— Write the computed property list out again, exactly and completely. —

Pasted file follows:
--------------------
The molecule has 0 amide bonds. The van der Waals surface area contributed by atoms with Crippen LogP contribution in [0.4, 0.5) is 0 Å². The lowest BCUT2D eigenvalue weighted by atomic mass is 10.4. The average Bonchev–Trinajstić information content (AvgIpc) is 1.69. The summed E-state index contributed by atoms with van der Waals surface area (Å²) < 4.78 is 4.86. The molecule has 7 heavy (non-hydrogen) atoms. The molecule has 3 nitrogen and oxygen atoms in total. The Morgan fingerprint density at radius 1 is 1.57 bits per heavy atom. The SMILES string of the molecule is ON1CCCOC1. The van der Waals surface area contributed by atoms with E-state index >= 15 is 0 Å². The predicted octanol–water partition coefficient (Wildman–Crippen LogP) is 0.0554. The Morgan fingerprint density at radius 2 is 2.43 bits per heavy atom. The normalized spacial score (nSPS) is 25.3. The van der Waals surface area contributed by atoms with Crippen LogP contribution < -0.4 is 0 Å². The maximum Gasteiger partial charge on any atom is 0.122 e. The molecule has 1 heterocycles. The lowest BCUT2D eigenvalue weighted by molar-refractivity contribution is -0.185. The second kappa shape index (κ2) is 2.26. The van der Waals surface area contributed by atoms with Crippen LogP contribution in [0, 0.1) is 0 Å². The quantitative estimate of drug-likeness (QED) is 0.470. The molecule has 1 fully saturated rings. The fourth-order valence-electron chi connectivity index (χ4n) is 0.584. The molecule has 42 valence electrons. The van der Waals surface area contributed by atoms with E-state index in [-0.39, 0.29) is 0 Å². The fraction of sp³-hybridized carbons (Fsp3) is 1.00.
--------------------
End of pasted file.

The molecule has 0 amide bonds. The van der Waals surface area contributed by atoms with Crippen LogP contribution in [0.4, 0.5) is 0 Å². The lowest BCUT2D eigenvalue weighted by atomic mass is 10.4. The average Bonchev–Trinajstić information content (AvgIpc) is 1.69. The summed E-state index contributed by atoms with van der Waals surface area (Å²) < 4.78 is 4.86. The molecule has 7 heavy (non-hydrogen) atoms. The molecule has 3 nitrogen and oxygen atoms in total. The Morgan fingerprint density at radius 1 is 1.57 bits per heavy atom. The SMILES string of the molecule is ON1CCCOC1. The van der Waals surface area contributed by atoms with E-state index >= 15 is 0 Å². The predicted octanol–water partition coefficient (Wildman–Crippen LogP) is 0.0554. The Morgan fingerprint density at radius 2 is 2.43 bits per heavy atom. The normalized spacial score (nSPS) is 25.3. The van der Waals surface area contributed by atoms with Crippen LogP contribution < -0.4 is 0 Å². The maximum Gasteiger partial charge on any atom is 0.122 e. The molecule has 1 heterocycles. The lowest BCUT2D eigenvalue weighted by molar-refractivity contribution is -0.185. The second kappa shape index (κ2) is 2.26. The van der Waals surface area contributed by atoms with Crippen LogP contribution in [0, 0.1) is 0 Å². The quantitative estimate of drug-likeness (QED) is 0.470. The molecule has 1 fully saturated rings. The fourth-order valence-electron chi connectivity index (χ4n) is 0.584. The molecule has 42 valence electrons. The van der Waals surface area contributed by atoms with E-state index in [-0.39, 0.29) is 0 Å². The fraction of sp³-hybridized carbons (Fsp3) is 1.00.